Legal justice for servicemembers


By Lt. Col. Daniel L. Davis USA (Ret.) - Contributing Columnist



The U.S. government emphatically states though the website of its Office of Personnel Management that “employees have a responsibility to report waste, fraud and abuse,” and that the American “public is also invited to share such concerns.” In order to ensure an efficient and honest government, there are programs in place to allow the people who work in the government to report, free from retaliation, when fraud, waste, or abuse occurs. Yet all too often when people decide to take the risk by reporting wrongdoing, they not only aren’t protected, but are attacked by the very government whose interests they seek to protect.

The most recent example of this sad penchant involves recently retired Army officer Lt. Col. Jason Amerine, a highly decorated combat veteran. In late 2013 he was part of an exclusive cell operating out of the Pentagon charged with trying to gain the release of US hostages in various parts of the world. Amerine saw firsthand the dysfunctional interagency squabbling that sabotaged efforts to win the freedom of some American hostages. He was so incensed by the failures of the agencies that he approached a member of Congress to report the matter. But in January of this year, one of the organizations of that dysfunctional team – the Federal Bureau of Investigations – sought to put Lt. Col. Amerine “in his place” by asking the Army to open an investigation, stripping him of his security clearance and effectively silencing any further actions.

The inability of the multiple government agencies to work together might have been a contributing factor in the death of one hostage and caused the U.S. to pay a significantly higher strategic price for the release of another. Amerine officially retired from the Army this month, without any charges filed and was awarded the Legion of Merit. While it is gratifying to see Amerine justly cleared of all allegations and winning back his personal honor, the question must be asked: what happened to the individuals in the FBI and CID who were responsible for retaliating against him? The personal hell whistleblowers suffer cannot be overstated.

In 2012 after returning from my second combat deployment to Afghanistan, like Amerine, I approached several members of the House and Senate to tell them the claims of our most senior civilian and military leaders that the war was going well were simply untrue. I also published an unclassified report exposing the truth. As a result I was treated like a pariah. Daily life became almost unbearable, as I was marginalized by superiors; even friends and coworkers feared to be seen talking to me. I can only imagine how much worse life was for people like Jason Amerine who were subjected to punitive and baseless investigations.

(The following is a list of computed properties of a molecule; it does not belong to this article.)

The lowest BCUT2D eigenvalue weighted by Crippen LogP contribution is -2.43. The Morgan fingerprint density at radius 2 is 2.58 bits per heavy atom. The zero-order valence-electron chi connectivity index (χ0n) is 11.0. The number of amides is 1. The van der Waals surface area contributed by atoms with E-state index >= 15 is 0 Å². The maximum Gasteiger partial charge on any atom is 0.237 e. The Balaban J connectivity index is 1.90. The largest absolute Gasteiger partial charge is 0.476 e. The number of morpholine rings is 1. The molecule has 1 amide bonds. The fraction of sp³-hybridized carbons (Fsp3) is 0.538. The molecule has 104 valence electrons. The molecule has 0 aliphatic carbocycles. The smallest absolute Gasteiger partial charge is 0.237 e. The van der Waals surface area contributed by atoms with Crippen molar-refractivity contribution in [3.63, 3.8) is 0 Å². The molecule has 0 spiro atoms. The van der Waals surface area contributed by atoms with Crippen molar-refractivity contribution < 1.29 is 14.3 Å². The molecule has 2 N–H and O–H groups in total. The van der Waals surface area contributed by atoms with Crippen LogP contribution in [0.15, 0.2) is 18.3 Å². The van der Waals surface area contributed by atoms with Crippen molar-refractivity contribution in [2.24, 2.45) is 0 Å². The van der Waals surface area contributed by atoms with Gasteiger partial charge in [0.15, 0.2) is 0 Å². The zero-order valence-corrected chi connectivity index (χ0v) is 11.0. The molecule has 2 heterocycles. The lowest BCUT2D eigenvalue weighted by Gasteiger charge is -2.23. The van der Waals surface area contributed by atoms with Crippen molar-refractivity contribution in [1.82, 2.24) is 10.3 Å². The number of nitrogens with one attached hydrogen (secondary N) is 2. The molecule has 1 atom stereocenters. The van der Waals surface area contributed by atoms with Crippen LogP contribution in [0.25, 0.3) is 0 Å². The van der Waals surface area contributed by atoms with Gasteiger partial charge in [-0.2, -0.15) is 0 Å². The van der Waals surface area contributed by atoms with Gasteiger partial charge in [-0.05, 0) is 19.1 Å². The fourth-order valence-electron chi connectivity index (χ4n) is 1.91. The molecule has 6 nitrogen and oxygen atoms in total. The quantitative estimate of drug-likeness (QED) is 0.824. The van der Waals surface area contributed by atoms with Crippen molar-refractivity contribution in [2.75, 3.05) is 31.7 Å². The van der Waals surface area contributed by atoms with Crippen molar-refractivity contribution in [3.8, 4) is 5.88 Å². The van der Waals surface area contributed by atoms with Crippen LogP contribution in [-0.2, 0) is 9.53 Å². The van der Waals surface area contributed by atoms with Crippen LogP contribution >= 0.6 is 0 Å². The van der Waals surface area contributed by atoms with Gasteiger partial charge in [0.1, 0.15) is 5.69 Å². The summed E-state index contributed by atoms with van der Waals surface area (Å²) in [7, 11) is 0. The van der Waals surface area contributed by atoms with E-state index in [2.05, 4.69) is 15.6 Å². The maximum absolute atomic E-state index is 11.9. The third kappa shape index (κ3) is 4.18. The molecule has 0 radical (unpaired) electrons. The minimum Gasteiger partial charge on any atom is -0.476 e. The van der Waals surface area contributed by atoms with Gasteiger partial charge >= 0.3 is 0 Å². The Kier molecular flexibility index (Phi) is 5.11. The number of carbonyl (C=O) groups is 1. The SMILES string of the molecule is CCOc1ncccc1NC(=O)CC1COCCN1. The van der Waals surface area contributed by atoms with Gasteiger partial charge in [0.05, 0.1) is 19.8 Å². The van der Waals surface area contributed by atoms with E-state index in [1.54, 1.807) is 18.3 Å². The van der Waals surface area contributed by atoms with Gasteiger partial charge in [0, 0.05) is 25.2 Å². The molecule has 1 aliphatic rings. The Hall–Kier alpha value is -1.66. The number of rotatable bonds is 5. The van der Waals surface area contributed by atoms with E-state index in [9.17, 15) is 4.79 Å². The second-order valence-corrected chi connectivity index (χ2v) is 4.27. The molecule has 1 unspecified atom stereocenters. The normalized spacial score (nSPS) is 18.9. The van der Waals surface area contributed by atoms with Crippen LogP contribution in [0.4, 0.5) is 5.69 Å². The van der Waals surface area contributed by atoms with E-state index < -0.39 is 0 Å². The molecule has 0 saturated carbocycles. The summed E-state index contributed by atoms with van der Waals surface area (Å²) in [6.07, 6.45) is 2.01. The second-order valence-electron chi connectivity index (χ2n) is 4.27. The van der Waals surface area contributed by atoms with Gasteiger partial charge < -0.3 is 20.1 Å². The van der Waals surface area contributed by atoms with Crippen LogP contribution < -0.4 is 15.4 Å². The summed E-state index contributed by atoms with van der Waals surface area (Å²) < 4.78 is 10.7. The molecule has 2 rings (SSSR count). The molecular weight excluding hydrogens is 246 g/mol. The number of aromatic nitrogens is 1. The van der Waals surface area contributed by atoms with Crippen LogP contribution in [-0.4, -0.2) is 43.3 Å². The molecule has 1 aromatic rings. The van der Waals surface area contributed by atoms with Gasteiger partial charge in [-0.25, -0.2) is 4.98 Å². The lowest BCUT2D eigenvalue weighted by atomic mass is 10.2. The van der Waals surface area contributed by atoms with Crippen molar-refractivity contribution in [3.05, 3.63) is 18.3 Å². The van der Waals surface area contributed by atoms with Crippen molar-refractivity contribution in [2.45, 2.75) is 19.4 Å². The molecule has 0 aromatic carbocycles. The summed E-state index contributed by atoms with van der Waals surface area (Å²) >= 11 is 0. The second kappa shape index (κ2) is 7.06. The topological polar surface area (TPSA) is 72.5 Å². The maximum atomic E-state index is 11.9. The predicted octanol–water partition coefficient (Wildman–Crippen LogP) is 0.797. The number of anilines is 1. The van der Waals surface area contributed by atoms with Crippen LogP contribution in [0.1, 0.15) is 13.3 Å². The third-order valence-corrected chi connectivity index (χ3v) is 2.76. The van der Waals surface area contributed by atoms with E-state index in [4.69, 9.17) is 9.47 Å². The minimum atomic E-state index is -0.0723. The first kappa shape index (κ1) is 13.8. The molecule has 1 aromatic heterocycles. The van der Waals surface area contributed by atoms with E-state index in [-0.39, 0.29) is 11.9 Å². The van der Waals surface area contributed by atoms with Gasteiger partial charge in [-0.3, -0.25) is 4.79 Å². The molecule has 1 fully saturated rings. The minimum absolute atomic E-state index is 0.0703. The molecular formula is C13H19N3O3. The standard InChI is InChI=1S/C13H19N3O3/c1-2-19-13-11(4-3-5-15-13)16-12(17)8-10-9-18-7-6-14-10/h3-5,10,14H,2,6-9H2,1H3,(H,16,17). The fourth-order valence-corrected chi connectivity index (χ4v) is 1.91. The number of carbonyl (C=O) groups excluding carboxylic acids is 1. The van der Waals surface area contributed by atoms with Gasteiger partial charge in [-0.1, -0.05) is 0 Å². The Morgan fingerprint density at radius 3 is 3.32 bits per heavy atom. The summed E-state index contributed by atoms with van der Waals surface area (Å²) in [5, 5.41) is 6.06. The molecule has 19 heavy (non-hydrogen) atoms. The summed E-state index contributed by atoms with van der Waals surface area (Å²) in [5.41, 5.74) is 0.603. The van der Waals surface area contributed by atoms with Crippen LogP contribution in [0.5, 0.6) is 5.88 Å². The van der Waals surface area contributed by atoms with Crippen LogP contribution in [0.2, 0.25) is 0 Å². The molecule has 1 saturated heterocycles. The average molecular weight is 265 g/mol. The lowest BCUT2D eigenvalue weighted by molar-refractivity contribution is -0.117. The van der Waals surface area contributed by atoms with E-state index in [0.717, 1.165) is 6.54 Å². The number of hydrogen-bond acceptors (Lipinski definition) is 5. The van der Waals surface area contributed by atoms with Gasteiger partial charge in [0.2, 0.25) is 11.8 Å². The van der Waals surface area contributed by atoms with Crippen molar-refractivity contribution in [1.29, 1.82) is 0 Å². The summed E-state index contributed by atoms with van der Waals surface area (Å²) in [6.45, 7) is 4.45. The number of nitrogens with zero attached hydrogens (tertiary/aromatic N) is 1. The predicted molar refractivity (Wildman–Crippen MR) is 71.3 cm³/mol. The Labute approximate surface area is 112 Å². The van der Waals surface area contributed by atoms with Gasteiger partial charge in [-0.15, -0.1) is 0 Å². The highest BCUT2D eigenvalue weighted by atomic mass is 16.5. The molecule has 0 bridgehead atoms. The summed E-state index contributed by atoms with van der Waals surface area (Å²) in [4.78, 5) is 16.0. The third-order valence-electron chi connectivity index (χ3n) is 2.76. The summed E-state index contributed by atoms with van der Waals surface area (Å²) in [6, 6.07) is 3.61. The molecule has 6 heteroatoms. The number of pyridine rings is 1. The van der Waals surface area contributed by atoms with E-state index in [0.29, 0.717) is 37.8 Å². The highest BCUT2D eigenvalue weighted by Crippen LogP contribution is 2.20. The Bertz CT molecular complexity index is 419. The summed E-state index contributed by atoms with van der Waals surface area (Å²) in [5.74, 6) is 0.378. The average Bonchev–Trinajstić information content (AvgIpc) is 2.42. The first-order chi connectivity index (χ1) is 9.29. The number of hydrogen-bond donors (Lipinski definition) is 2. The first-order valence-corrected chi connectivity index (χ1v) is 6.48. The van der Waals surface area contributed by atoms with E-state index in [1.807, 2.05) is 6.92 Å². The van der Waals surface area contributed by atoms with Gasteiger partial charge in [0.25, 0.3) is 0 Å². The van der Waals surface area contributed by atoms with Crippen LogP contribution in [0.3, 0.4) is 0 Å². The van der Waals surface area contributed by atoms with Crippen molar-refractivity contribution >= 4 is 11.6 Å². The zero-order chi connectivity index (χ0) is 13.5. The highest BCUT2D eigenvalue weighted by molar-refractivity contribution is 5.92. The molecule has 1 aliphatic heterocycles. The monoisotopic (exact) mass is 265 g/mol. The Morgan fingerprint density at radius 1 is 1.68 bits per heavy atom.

Changes must be made so that governmental agencies and officials are not able to wantonly make spurious accusations against men and women who blow the whistle on fraud, waste, or abuse in an effort to silence them. By making the whistleblowers pay a high personal price, some in the government send a quiet message to others who may consider exposing wrongdoing: don’t even think about saying anything because we’ll make your life a living hell. Help may be on the way.

Working in conjunction with the Project On Government Oversight (POGO), Sen. Barbara Boxer (D-CA) and Rep. Jackie Speier (D-CA) introduced the “Legal Justice for Servicemembers Act,” which seeks to redress some of the weaker points of existing whistleblower protection provisions. Some of the key features of this bill include permitting legal challenges to retaliatory investigations, establishing fair burdens of proof to establish retaliation, and giving the Inspector General the authority to issue a 90-day “stay” on alleged retaliation while it completes its investigation.

America needs men and women in military service with the moral courage to tell the truth. They carry out a valuable service to the nation by helping to keep government officials honest and by bringing to light situations that need redress which otherwise would remain buried. The least we can do for the courageous people who keep our government accountable is to provide them with legal safeguards.

The columnist’s work on defense, foreign affairs and social issues has been published in The New York Times, Financial Times, CNN, The Guardian, U.S. News & World Report and other publications. He was also the recipient of the 2012 Ridenhour Prize for Truth-Telling. This op-ed previously appeared in The Hil and is courtesy of American Forum.

By Lt. Col. Daniel L. Davis USA (Ret.)

Contributing Columnist

comments powered by Disqus